Only 3% favoured the combination B and C, which, on the face of it, seems a crazy choice. But this combination is actually the most favourable statistically! The expected value of AD is a negative £510, while that of BC is a slightly better negative £500.

That surprising result required the brain to do considerable system two work and that is too much for most people.

What is the lesson for traders? What seemed obvious (A and D is best), was not correct. Herds gather because there is an obvious' story that system one can easily identify with, such as house prices always go up'.

This confirms Joe Granville's maxim (which I love quoting at various times): "When it seems obvious to most people, it is obviously wrong".

Because we know that herding in markets eventually produces the wrong' answer (trends change when the herd gets too big), to answer the question which combination is best, all I need to know was how many respondents chose B and C. And that was 73%. The herd used their system one mind and avoided the hard work of the system two part.

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Without doing the harder statistical system two work myself, the large herd in the AD camp told me that the BC combination was likely correct! It was about three-to-one likely. This is classic contrarian thinking.

Does this remind you of how I read the COT (commitments of traders) data?

The recipe for trading success

In a nutshell, that is precisely the attitude you need to adopt to be a great trader. It is a mental process of saying "If..., then...". Using your trading methods of analysis, propose a course for the market (if), and draw conclusions (then).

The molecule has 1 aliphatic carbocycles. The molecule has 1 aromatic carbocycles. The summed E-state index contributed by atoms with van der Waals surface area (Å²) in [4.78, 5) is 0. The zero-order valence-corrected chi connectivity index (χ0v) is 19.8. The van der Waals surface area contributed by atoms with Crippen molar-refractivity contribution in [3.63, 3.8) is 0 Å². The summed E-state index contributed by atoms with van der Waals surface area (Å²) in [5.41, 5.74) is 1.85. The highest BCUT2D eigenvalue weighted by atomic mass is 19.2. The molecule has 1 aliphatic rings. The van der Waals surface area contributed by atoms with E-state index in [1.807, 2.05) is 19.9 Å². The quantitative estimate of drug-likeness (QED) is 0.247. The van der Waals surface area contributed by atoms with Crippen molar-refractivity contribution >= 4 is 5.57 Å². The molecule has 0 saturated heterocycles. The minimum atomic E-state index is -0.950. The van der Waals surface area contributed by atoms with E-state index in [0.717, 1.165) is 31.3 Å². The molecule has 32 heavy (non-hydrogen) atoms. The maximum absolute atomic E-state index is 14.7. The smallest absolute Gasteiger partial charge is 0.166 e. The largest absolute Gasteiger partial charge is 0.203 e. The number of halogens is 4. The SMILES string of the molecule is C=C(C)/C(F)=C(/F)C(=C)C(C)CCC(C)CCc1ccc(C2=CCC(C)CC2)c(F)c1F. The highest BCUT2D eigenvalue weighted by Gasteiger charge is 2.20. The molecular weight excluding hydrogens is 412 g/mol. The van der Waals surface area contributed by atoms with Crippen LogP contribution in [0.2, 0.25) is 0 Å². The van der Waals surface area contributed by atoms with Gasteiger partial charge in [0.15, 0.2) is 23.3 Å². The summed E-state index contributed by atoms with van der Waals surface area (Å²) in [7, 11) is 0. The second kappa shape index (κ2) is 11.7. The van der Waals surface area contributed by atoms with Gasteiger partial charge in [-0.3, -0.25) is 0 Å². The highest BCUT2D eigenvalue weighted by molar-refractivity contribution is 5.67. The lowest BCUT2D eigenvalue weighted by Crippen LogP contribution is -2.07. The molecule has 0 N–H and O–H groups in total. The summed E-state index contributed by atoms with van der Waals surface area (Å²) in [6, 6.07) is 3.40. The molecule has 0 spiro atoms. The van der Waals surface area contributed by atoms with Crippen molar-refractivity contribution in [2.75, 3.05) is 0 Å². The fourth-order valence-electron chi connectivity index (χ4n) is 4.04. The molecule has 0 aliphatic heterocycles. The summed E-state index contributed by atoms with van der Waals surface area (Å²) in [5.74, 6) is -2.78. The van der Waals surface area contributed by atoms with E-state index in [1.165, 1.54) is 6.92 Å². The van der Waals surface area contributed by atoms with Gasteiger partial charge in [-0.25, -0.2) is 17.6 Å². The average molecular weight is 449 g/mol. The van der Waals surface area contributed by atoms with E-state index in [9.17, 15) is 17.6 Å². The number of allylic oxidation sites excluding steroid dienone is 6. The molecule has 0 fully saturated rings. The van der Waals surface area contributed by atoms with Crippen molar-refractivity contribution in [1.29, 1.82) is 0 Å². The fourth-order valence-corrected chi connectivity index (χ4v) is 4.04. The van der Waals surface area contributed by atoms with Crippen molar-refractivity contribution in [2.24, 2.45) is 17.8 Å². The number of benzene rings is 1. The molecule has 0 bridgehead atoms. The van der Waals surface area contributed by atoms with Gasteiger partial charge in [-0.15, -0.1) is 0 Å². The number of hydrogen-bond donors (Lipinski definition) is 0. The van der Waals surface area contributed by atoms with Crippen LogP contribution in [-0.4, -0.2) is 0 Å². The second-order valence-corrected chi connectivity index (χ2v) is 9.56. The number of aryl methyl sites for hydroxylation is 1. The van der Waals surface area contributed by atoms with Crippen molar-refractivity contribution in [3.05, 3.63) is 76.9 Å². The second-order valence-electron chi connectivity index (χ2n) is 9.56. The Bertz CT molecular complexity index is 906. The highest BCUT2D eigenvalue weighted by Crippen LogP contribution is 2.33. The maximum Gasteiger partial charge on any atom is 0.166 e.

A good trader does not necessarily want the market to prove them right in their views so that they can brag to their friends. They want to discern what the other traders are doing, and if they are a large herd, look to trade against them.

But with shares, there is one other important herding factor to put in the mix: career risk for money managers.

My colleague John Stepek wrote of this in yesterday's Money Morning. If a manager isn't invested to the hilt in all of the big movers, he or she runs the grave risk of their funds sliding down the performance tables and them out of a very well-paid job.

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This peer pressure is enforced herding, while for individual private investors, herding is largely unconscious.

This is what happens when speculators get too excited

Non-commercialCommercialTotalNon-reportable positions
(Contracts of $100,000 face value)Open interest: 2,585,200
Changes from 06/17/14 (Change in open interest: -15,886)
Percent of open in terest for each category of traders
Number of traders in each category (Total traders: 356)

And here is the chart:


This is what typically happens when the speculators get too excited: they are punished for their euphoria.

The lesson? To think like a trader, use your system two analytical mind to examine your knee-jerk, gut-feel system one answers that seem obvious, but may not be.

Image removed.